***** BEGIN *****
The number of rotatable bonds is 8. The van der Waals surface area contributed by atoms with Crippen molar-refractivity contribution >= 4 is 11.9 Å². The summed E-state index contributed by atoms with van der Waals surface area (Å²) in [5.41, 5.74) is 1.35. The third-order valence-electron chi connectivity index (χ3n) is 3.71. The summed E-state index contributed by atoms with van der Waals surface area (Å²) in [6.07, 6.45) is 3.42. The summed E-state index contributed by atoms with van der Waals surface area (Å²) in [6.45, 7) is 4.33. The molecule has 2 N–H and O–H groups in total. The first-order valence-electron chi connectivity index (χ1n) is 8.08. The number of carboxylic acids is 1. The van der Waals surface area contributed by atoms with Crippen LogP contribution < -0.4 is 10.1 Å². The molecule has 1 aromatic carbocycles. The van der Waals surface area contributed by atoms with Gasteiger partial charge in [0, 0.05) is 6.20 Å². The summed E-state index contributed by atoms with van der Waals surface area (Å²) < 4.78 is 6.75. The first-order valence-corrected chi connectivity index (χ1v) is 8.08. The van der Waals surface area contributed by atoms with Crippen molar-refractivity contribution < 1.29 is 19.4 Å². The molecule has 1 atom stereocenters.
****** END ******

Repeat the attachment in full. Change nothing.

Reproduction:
The number of rotatable bonds is 8. The van der Waals surface area contributed by atoms with Crippen molar-refractivity contribution >= 4 is 11.9 Å². The summed E-state index contributed by atoms with van der Waals surface area (Å²) in [5.41, 5.74) is 1.35. The third-order valence-electron chi connectivity index (χ3n) is 3.71. The summed E-state index contributed by atoms with van der Waals surface area (Å²) in [6.07, 6.45) is 3.42. The summed E-state index contributed by atoms with van der Waals surface area (Å²) in [6.45, 7) is 4.33. The molecule has 2 N–H and O–H groups in total. The first-order valence-electron chi connectivity index (χ1n) is 8.08. The number of carboxylic acids is 1. The van der Waals surface area contributed by atoms with Crippen LogP contribution < -0.4 is 10.1 Å². The molecule has 1 aromatic carbocycles. The van der Waals surface area contributed by atoms with Gasteiger partial charge in [0, 0.05) is 6.20 Å². The summed E-state index contributed by atoms with van der Waals surface area (Å²) < 4.78 is 6.75. The first-order valence-corrected chi connectivity index (χ1v) is 8.08. The van der Waals surface area contributed by atoms with Crippen molar-refractivity contribution < 1.29 is 19.4 Å². The molecule has 1 atom stereocenters.